MIAMI (CBSMiami) – Miami-Dade County is closely monitoring a recent uptick in COVID-19 cases.
According to the Centers for Disease Control and Prevention, in the past 7 days, the county has reported more than 6,000 cases.READ MORE: Redistricting Wrangling Goes To Florida Supreme Court
In Broward, there were 2,700 cases with a positivity rate of 10.6%. The number of cases is likely an undercount due to positive results from at-home COVID testing.
“The behavior of the pandemic is mimicked in our COVID sampling in our wastewater stream, during the peak of Omicron we saw over 10 million virus copies in our wastewater sample,” Jose Cueto, Miami Sewer and Water Dept. Deputy Dir. of Operations said.
The county has been testing samples for COVID-19 since March 2020.
“We’re about 15 times higher from the low still 5 and 10 percent of the peak back in January during Omicron,” Cueto explained.READ MORE: NOAA: 'Above Average' 2022 Atlantic Hurricane Season, Predicts 6-10 Hurricanes
Based on the data, the COVID concentration from wastewater is between 4 and 7 days ahead of seeing rising cases in the community. “So it is an early indicator and gives us a little bit of a heads up as to what may be happening in the near future,” Cueto added.
Dr. Sarah LaRosa an ER physician and ER medical director for HCA Florida University Hospital elaborated on why this indicator matters. “A lot of people don’t seem to think much about it if it’s not affecting them in the immediate but you still have to be cautious, we’re seeing increased cases which means it’s going to start spreading around us.”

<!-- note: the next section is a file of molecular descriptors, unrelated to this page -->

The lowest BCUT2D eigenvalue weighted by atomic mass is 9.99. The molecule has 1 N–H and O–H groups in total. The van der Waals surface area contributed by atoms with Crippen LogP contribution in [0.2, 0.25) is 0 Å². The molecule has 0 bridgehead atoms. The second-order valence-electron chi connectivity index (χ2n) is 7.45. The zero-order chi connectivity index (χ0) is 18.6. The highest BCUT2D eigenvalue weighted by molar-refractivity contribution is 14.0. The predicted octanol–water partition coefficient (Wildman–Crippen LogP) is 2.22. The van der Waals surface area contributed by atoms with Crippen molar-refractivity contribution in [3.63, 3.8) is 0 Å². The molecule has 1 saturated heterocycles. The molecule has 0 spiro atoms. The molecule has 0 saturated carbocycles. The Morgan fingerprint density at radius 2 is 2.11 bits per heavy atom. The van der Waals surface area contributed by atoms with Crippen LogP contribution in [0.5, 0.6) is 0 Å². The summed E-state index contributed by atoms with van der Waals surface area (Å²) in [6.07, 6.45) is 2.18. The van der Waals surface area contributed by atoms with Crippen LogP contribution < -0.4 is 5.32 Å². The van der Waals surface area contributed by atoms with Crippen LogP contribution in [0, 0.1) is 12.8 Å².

Likely, in a week there will be a noticeable upward trend.
“We are seeing an uptick that is no question,” Dr. Aileen Marty, Infectious Disease Expert at Florida International University. She helps to track Miami-Dade County data.
“We’re doing everything we can in our power to not let the fact that more people are getting infected lead to a public health emergency at our hospitals,” she said.MORE NEWS: Insurance Bills Clear Committee, Move To Florida Senate
Once again, a reminder to keep up vaccinations and to reduce exposure as much as possible.